Grill on Gage restaurant opens in Kennewick

By Loretto J. Hulse, Herald food writerMarch 14, 2012 

Cruise the eateries along Columbia Center and Gage boulevards in Kennewick, and you will notice almost every one is a national chain. The newest exception to the rule of chains is Grill on Gage, a family friendly, casual restaurant owned by partners Cara McDonald and Mitch McDonald.

They were once married, but are now only wedded to making their new restaurant a success. It opened Feb. 23, at 8524 W. Gage Blvd., across from Costco. The grand opening is scheduled for early April.

Having a small bistro has been a dream of Cara McDonald and her husband, Tim Meehan, since they bought 11 acres on the Kahlotus Highway overlooking Ice Harbor Dam a few years ago.

"We planted wine grapes with an eye for opening our own winery sometime in the future," she said. "Planting the grapes got us talking of opening a bistro wine bar and promoting vintages produced by some of the smaller wineries in the area."

Last fall, Cara McDonald spoke with her former husband about becoming a partner, and by December they would signed the lease on the former Taco Time restaurant.

At 2,100 square feet, the Grill on Gage can seat 60 people.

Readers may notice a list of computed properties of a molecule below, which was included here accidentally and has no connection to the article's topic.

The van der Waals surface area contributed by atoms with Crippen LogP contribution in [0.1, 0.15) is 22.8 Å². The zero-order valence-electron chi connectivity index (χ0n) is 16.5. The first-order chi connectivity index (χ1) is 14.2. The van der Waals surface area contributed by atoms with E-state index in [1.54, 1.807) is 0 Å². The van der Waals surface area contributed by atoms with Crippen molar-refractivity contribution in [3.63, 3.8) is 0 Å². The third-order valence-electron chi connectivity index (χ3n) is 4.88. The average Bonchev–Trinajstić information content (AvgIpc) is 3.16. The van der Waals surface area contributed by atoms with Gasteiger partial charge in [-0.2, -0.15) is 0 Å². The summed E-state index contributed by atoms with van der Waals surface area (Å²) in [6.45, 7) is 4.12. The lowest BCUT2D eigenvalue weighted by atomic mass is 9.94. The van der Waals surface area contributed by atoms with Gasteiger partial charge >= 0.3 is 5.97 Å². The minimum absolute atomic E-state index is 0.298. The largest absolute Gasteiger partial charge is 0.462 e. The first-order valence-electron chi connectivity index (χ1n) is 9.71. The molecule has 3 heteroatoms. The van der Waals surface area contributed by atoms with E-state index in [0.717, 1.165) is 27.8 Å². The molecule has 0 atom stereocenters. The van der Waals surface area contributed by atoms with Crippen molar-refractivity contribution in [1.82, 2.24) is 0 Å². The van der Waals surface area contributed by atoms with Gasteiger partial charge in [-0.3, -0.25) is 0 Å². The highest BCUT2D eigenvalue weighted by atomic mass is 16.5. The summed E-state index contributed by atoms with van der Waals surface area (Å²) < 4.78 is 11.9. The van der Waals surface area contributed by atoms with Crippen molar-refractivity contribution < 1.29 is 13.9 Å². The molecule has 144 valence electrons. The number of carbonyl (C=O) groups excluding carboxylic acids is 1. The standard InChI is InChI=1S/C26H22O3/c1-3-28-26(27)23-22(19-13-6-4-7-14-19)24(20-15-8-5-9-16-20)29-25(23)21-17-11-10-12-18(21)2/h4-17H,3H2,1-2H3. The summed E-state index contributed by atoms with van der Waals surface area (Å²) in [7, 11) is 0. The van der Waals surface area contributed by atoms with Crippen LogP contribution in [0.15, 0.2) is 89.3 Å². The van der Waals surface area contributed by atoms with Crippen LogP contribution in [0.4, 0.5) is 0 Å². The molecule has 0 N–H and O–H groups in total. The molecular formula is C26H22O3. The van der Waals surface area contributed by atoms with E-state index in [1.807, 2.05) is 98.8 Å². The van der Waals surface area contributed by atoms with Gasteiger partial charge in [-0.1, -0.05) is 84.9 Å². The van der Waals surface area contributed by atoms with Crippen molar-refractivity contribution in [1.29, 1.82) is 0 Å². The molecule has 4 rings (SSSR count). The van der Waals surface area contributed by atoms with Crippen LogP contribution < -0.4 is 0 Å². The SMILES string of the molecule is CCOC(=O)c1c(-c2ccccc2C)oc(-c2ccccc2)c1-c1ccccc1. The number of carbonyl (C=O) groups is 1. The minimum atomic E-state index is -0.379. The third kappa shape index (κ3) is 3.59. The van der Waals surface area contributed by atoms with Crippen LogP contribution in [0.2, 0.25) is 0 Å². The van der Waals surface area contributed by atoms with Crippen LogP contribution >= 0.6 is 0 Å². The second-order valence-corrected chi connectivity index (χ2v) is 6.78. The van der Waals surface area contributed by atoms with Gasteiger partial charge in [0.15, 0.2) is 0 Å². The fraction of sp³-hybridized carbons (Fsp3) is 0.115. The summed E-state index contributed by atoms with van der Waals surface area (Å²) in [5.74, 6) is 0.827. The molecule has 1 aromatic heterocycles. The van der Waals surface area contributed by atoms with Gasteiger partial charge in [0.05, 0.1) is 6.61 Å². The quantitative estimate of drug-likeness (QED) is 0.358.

McDonald describes the cuisine at Grill on Gage as "classic comfort food. A diner menu with a twist. For example, we serve our Reuben sandwiches topped with coleslaw instead of sauerkraut."

Almost everything on the menu harkens back to the way her parents, the late Clair Young and Barbara Young Schamp, operated their homey cafe/diners in Richland. In the 1960s, they had the Chew & Chat on The Parkade and, in the 1970s and 1980s, Fran's Place on Lee Boulevard.

Everything but the condiments at Grill on Gage is made from scratch. Soups and chili come from recipes, not cans. The meats are cooked on site and sliced or -- in the case of the pulled pork -- shredded every morning. Same with the green salads and coleslaw -- they are tossed each day.

One difference from her parents' menu is Grill on Gage features at least one smoked/barbecued item daily. Those who remember the late CD Smith's Texas-style barbecue will find he's passed his deft touch at the grill to his son, John Smith, pit master at Grill on Gage.

"In turn, John, is passing his knowledge of smoking on to Mitch (McDonald). CD, before he died, really liked the way Mitch smoked meats," she said.

"We're lucky to have him. Not only did he bring his expertise at the grill, but John also brought his father's smoker. It's almost big enough to lead a whole steer inside," she said, pointing out the back door at the pickup-sized smoker.

Portions at Grill on Gage are generous. Entrees come with a salad or soup side, chips and a pickle. Lunches are priced under $9 and dinners are $10.82 and less.

They kept the drive-through, but ask if you're going to use it to call ahead and place your order.

"We cook everything to order and would hate to keep you waiting in line as we cook and package it up," McDonald said.

The full menu is online at www.grillongage.com. Check for specials on facebook.com.

Call the restaurant at 396-6435. Hours are from 10:30 a.m. to 8 p.m., Monday through Saturday.

-- Loretto J. Hulse: 582-1513; lhulse@tricityherald.com

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